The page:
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Increasing evidence suggests that penguins are sensitive to dimethyl sulphide (DMS), a scented airborne compound that a variety of marine animals use to find productive areas of the ocean where prey is likely to be found. Here we present data showing that king penguins Aptenodytes patagonicus are also sensitive to DMS. We deployed DMS on a lake near a king penguin colony at Ratmanoff beach in the Kerguelen archipelago. We also presented DMS to ‘sleeping’ adults on the beach. On the lake, penguins responded to the DMS deployments by swimming more, while on the beach, penguins twitched their heads and woke up more for the DMS than for the control presentations. Interestingly, penguins did not respond to cod liver oil deployments on the lake; mirroring at-sea studies of other penguins. Although at-sea studies are needed to confirm that king penguins use DMS as a surface cue that informs them of productivity under the water, this study is an important first step in understanding how these birds locate prey over significant distances.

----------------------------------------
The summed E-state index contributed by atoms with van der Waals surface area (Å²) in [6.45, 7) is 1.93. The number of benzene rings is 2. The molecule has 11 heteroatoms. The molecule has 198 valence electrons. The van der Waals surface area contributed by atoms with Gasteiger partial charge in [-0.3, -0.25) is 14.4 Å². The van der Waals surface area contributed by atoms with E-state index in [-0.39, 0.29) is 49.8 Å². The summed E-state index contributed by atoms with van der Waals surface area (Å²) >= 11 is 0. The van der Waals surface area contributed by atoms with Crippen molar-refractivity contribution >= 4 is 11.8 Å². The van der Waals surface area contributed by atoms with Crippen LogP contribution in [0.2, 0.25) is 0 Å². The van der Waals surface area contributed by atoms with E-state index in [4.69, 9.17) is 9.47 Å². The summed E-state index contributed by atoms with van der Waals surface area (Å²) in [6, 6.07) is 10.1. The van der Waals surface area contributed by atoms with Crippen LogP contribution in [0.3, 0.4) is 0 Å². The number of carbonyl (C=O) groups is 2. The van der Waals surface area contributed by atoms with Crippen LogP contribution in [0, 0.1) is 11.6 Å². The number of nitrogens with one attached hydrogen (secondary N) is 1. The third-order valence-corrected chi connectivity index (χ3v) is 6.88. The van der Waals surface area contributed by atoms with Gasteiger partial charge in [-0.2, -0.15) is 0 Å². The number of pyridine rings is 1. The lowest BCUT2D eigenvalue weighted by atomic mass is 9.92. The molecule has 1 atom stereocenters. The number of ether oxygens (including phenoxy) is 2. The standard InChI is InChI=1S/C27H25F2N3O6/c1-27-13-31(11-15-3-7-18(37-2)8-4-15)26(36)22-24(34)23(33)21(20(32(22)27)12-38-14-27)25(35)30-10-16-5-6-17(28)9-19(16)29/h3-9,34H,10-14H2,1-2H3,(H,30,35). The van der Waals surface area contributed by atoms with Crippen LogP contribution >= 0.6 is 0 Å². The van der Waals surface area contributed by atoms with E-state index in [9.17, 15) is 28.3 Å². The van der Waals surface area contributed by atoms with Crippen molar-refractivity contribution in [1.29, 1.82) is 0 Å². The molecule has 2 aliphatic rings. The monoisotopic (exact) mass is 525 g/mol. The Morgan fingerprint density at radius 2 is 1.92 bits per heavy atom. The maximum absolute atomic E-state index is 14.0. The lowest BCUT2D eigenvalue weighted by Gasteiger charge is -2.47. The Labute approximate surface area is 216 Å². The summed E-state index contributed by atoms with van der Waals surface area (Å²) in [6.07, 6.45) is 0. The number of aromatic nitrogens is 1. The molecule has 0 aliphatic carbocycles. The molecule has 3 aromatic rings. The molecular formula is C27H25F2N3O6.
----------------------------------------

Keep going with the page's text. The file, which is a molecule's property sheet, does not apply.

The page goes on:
This is the peer reviewed version of the following article: Cunningham, Gregory B.; Leclaire, Sarah; Toscani, Camille; and Bonadonna, Francesco (2017). "Responses of King Penguin Aptenodytes patagonicus Adults and Chicks to Two Food-Related Odours." Journal of Avian Biology 48.2, 235-242, which has been published in final form at This article may be used for non-commercial purposes in accordance with Wiley Terms and Conditions for Self-Archiving.

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